Emory’s Laney Graduate School (LGS) will increase the base stipends for doctoral students who teach undergraduate courses from $24,000 to $31,000 in Fall 2019, according to an Oct. 2 University-wide email from University President Claire E. Sterk and Provost Dwight A. McBride.

Emory committed $40 million over five years to the initiative, an attempt to match peer institutions’ stipends, the email said.

The stipend covers full tuition and health insurance, which are valued at $24,366 for the 2017-2018 academic year, according to the LGS website. In addition, doctoral students must pay a $50 semesterly computing fee, $50 semesterly enrollment fee, $142 annual athletics and recreation fee and a one-time $70 transcript fee.

LGS Dean Lisa Tedesco wrote in an Oct. 16 email to the Wheel that the increased stipends would help graduate students gain more financial security while pursuing their studies.

“While some of our stipends were already competitive with peer-level institutions, others were not, particularly in the humanities and social sciences,” Tedesco wrote. “This investment helps to address differences, making sure we are attracting top students to Emory and that those that choose Emory as their academic community can pursue their studies with a greater sense of financial security.”

Tedesco added that LGS worked “over several years with leadership and partner units at Emory to establish the necessary budgetary foundations to prepare us for this significant investment.”

Duke University (N.C.), which has a graduate student union, offers doctoral students $31,160 annually; Rice University (Texas) pays $21,000 to $30,000 annually; and Vanderbilt University (Tenn.) pays $14,000 to $30,000 annually.

In Spring 2018, LGS announced that doctoral students would receive partial stipend support in August, which alleviated the “pay gap” between when students must move to Atlanta and incur relocation expenses and the time they receive their first paycheck, according to Tedesco.

EmoryUnite, the voluntary graduate student union, applauded the move, but believes there are other issues surrounding graduate student finances, such as the $1,000 student fees, a lack of vision insurance and more.

“Emory still needs to reduce the copay and deductible for our healthcare and provide vision insurance, to offer free access to Emory’s child care facilities and improve parental leave policies, to improve the grievance procedure for victims of discrimination and sexual harassment, and much else in order to truly demonstrate a commitment to the diversity and well-being of our student body,” EmoryUnite wrote in an Oct. 4 Facebook post. “The stipend increase represents a crucial step forward in bettering the quality of life of Laney graduate students, but it cannot be the only step.”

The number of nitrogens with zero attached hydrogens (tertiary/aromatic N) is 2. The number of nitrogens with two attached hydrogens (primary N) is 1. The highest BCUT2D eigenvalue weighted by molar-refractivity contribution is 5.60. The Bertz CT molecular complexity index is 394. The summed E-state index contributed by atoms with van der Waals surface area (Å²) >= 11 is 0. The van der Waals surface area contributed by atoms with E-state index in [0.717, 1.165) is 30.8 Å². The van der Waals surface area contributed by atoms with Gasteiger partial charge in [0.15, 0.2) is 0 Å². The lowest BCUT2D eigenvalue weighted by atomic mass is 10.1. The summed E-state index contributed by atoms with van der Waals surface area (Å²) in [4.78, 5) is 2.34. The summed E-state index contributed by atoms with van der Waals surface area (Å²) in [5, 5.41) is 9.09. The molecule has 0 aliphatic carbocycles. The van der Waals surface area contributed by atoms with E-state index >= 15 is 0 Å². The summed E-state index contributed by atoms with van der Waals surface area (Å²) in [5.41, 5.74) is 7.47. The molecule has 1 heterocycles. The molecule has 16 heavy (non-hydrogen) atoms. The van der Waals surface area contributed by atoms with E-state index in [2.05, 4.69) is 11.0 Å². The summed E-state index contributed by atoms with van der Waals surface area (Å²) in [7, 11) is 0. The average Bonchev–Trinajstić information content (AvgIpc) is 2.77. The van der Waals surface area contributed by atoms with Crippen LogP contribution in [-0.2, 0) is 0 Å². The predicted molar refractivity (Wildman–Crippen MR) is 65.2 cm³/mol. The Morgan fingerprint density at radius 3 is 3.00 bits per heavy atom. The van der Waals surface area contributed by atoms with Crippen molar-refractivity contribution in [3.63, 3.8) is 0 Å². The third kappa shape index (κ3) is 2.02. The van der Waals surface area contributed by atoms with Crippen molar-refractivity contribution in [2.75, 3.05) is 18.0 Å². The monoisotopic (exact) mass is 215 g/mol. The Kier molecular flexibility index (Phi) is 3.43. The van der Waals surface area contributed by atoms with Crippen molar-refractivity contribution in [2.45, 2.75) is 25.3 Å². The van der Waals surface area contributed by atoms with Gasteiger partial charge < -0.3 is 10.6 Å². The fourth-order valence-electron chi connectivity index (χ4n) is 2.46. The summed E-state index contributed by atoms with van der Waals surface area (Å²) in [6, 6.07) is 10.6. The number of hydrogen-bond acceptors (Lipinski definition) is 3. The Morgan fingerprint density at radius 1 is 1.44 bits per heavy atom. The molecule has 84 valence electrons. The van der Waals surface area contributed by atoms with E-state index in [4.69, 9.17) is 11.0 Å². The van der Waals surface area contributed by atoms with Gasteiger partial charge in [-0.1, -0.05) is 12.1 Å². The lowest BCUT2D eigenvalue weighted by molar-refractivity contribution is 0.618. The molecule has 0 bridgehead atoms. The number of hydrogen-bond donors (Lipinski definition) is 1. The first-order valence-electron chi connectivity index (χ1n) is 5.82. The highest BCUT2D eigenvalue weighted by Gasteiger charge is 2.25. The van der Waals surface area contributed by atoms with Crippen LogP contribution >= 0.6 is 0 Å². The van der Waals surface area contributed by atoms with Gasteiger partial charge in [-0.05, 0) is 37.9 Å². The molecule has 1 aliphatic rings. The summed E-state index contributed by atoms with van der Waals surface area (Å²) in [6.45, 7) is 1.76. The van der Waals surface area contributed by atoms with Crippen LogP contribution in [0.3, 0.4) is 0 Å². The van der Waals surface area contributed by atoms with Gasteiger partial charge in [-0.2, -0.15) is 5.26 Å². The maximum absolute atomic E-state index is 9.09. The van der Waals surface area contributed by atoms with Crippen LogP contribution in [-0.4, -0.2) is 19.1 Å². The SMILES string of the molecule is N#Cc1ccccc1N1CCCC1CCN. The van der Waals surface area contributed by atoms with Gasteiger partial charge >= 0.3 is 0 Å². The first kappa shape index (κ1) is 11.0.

Because graduate students receive different stipend amounts depending on their departments, the lowest stipends in the humanities and social sciences will see a 29 percent raise, and the highest stipend is given at the Graduate Division of Biological and Biomedical Sciences will receive a 2.5 percent, according to Jonathan Basile (24G), a voluntary graduate student union Emory Unite Organizing Committee member.

“I’ve heard … students getting 31,000 saying, ‘People were only getting 24? That’s offensive.’ That’s ridiculous that an institution with a $7 billion endowment would be paying that little to its teachers,” Basile said.

In addition, LGS doctoral students entering their sixth year currently have a reduced base stipend of $18,000 and it is unclear how exactly the stipend increase will affect their wages.

“That’s a pretty significant gap at this point,” Basile said. “Emory is acknowledging, and we’re glad that they are, that $24k is not a living wage, so how are they justifying paying people $18,000 a year?”

LGS student Courtney Rawlings (23G) said the stipend increase will help students from working class backgrounds access a graduate education.

“When you’re living on your stipend, I don’t know how you would exist without calling your parents or friends to borrow money occasionally,” Rawlings said. “Not only will this make [Emory] more prestigious, but this allows from people from all different backgrounds to pursue a degree in higher education where maybe before it would’ve been prohibited.”

LGS student Isaac Horwedel (17T, 23G) said increasing the stipend will allow more people to participate in graduate studies but that LGS still has to address other issues of inclusion.

“Paying graduate students a liveable wage allows for more people to be able to pursue graduate work just because it pays more,” Horwedel said. “What we would like to see is … a more proactive approach to providing liveable wage benefits and to more adequately address the different ways that people are denied access to graduate work from Laney instead of just the liveable wage.”

Basile said LGS has not yet contacted graduate students to discuss the issues listed on EmoryUnite’s Facebook post, but he said he would want a Q&A session with Tedesco and other Laney administrators.

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